The C8 Corvette is built at General Motors’ Bowling Green Assembly Plant, and the workforce there — members of UAW Local 2164 — have almost unanimously rejected the manufacturer’s latest contract offer.
According to the Bowling Green Daily News, 98 percent of the factory’s production workers and 97 percent of its skilled trades workers voted against GM’s most recent proposal for failing to meet the union’s demands. The big issue is GM’s reliance on outsourcing a range of jobs to non-union labor, including “3D printing, maintenance work and striping,” per the newspaper’s report. Negotiating better terms for sanitation and health and safety rank among the union’s other stated priorities.
Local 2164 president Brian Ferrett told the Bowling Green Daily News that subcontracting is a sticking point for many employees working on Chevrolet’s flagship, some of whom found themselves there after GM closed other facilities. The automaker shuttered four U.S. plants in 2019, including Lordstown Assembly, which was recently purchased by Foxconn. From the article:
The union asked for language in the local contract committing the company to “future products and investments” at the plant and to additional UAW work.
Ferrett believes workers at a plant that produces a sports car that has earned numerous accolades and is in great demand should get some guarantees about their future.
“We always request a guarantee, but it’s not there yet,” he said. “Over the last 20 years all GM has pushed for and achieved in most cases is for a third party to do our work at a lower wage.”
GM’s previous contract with Local 2164 expired two years ago. According to Local 2164 shop chairman Jason Watson, that’s not unusual among GM’s factories. The company has attempted to justify increased subcontracting in the past by arguing that taking on more lower-paid temporary workers ensures stable compensation and job security for its unionized workforce. It’s a great tactic to allay the fears of union members while taking strength in numbers away from them.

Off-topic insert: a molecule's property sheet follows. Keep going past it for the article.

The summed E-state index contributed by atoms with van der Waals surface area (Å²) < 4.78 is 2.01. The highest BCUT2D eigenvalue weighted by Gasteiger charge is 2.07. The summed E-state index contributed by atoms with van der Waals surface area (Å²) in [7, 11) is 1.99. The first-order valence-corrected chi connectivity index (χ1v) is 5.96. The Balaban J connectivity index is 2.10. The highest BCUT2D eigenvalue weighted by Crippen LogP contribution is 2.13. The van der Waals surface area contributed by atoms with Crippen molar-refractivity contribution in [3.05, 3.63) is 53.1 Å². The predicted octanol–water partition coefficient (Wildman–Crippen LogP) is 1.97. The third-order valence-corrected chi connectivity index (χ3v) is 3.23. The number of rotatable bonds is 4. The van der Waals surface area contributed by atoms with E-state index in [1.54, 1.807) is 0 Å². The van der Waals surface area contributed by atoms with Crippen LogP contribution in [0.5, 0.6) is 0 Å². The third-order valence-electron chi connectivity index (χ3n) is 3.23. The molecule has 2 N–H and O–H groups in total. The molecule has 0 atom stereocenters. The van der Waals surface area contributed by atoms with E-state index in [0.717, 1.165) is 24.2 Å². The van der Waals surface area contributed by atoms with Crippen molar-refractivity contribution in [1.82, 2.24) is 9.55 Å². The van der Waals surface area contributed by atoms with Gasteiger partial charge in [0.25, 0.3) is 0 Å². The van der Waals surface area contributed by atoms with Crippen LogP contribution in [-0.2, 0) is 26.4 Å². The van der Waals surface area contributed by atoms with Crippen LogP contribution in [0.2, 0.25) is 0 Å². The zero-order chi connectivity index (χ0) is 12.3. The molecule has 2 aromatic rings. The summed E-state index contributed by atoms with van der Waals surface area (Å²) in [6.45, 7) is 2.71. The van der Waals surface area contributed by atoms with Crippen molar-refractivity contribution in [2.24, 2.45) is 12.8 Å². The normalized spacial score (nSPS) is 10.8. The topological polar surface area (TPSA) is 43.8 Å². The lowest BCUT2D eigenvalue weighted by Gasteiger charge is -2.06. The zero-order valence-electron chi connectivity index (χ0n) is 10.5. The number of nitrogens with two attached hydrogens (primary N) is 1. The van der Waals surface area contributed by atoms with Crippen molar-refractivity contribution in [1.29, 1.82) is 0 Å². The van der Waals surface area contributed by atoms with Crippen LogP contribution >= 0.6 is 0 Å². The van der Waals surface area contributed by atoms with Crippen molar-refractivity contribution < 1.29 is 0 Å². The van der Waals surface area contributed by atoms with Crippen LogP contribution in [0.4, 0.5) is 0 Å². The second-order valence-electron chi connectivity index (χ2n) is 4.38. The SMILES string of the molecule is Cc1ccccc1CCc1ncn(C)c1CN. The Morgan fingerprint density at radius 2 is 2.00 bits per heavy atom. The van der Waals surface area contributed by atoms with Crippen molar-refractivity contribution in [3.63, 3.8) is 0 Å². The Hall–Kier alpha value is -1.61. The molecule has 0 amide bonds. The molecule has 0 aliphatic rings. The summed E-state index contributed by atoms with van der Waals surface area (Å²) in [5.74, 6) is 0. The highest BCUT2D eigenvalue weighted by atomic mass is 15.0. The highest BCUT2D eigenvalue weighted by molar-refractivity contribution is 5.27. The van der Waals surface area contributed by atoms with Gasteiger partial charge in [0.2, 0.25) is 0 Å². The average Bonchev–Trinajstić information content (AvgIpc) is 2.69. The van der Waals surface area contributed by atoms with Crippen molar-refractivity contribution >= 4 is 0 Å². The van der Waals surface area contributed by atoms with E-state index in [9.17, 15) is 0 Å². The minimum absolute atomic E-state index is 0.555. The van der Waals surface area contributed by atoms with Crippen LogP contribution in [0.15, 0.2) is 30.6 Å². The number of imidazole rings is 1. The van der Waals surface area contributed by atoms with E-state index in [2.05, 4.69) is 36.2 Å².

Watson says that although a strike isn’t imminent — there’s a process Local 2164 must go through first at the UAW’s regional and national levels — its members have already approved one should negotiations with GM disintegrate.
For now, Watson said, “we’ll make sure our bargaining committee gathers membership concerns. We’ll continue to have meetings with management on these issues and make some attempt to continue negotiations.”
GM responded in much the same manner.
“We are disappointed that UAW Local 2164 voted down the local contract. We will continue to meet with the local union to understand the vote and will continue to negotiate. Our goal is to reach an agreement that benefits employees and positions our business to be competitive as we move forward.”
After the nationwide GM-UAW strike of 2019, the ongoing semiconductor shortage and a tornado of all things, this is but another chapter in what’s been a tumultuous few years for the Bowling Green facility.